Road-sign to GigondasA little brother is always a little brother. Even as he grows up, catching up with his big brother, borrowing his moped and kissing his girlfriend. Anyone who is knowledgeable enough to put Gigondas on the map will then point to neighbouring Châteauneuf du Pape. If the Gigondas vineyards cover 1,230 ha, big brother’s is more than double. At the Swedish monopoly shops, the most expensive bottle of Gigondas costs SEK 499 (~50 euro), while the most expensive from Châteauneuf du Pape is… yes, obviously twice as expensive. Even the stones on the ground are bigger in Châteauneuf du Pape (grands galets, but that’s a different story). But those who have taken a liking to the southern Rhône have long realized the benefit of taking the small road up to the village with the same name as the wine. Gigondas.

Read more in Sven-Olof Johansson’s article on BKWine Magazine: Gigondas in the Rhone Valley – the constant underdog that bites.

Pinot Grigio: From Lady Gaga to a new consorzie delle Venezie

A Venice canalNot all grape varieties are so famous that Lady Gaga writes a song about them, but pinot grigio is. The north-eastern corner of Italy is the regions where most pinot grigio is produced in the whole world. Now the three regions Veneto, Friuli and Trentino are investing in common cause for pinot grigio to keep their place in the limelight.

Read more on this and on Lady Gaga in Åsa Johansson’s article on BKWine Magazine: Pinot Grigio: From Lady Gaga to a new consorzie delle Venezie.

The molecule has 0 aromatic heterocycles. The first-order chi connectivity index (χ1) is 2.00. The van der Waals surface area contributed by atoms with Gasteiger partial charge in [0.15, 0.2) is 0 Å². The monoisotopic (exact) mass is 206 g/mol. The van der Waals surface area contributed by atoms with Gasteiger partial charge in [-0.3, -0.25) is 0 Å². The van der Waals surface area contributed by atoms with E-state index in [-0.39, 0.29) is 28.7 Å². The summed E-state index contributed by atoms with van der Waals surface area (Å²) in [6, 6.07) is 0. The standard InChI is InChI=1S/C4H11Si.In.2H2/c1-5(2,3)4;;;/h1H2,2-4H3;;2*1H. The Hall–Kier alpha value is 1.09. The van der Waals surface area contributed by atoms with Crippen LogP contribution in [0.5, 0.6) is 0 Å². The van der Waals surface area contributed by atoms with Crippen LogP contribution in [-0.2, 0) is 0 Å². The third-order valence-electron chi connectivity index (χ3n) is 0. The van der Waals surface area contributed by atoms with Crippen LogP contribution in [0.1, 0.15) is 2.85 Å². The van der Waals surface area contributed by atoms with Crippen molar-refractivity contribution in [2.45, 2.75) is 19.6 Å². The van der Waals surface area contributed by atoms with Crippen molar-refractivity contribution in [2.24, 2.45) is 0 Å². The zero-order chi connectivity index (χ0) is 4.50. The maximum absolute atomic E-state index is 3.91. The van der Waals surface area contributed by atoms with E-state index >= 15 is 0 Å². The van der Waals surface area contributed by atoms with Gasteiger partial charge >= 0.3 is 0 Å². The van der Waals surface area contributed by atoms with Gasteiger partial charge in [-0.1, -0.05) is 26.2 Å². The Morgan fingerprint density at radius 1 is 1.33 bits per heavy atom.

Our book “Languedoc-Roussillon” named “Book of the Year, Drinks” by Gourmand Awards

David Cvach, French ambassador, and Per KarlssonOur latest book “Languedoc-Roussillon, Wines From The South of France” (Languedoc-Roussillon, södra Frankrikes viner) has been named Drinks Book of the Year 2019 (it actually happened a couple of months ago). Not the best wine book as such, but the best book in Sweden about any kind of drink, wine, spirits, tea, coffee, water. So that must include wine! Or as it is called in the official text Book of the Year – Best In All Categories in Sweden for books on beverages. We are very proud and grateful for this award.

Read more about this fantastic award on BKWine Magazine: Our book “Languedoc-Roussillon” named “Book of the Year, Drinks” by Gourmand Awards.

8 of our favourites in the Douro Valley | Britt on Forbes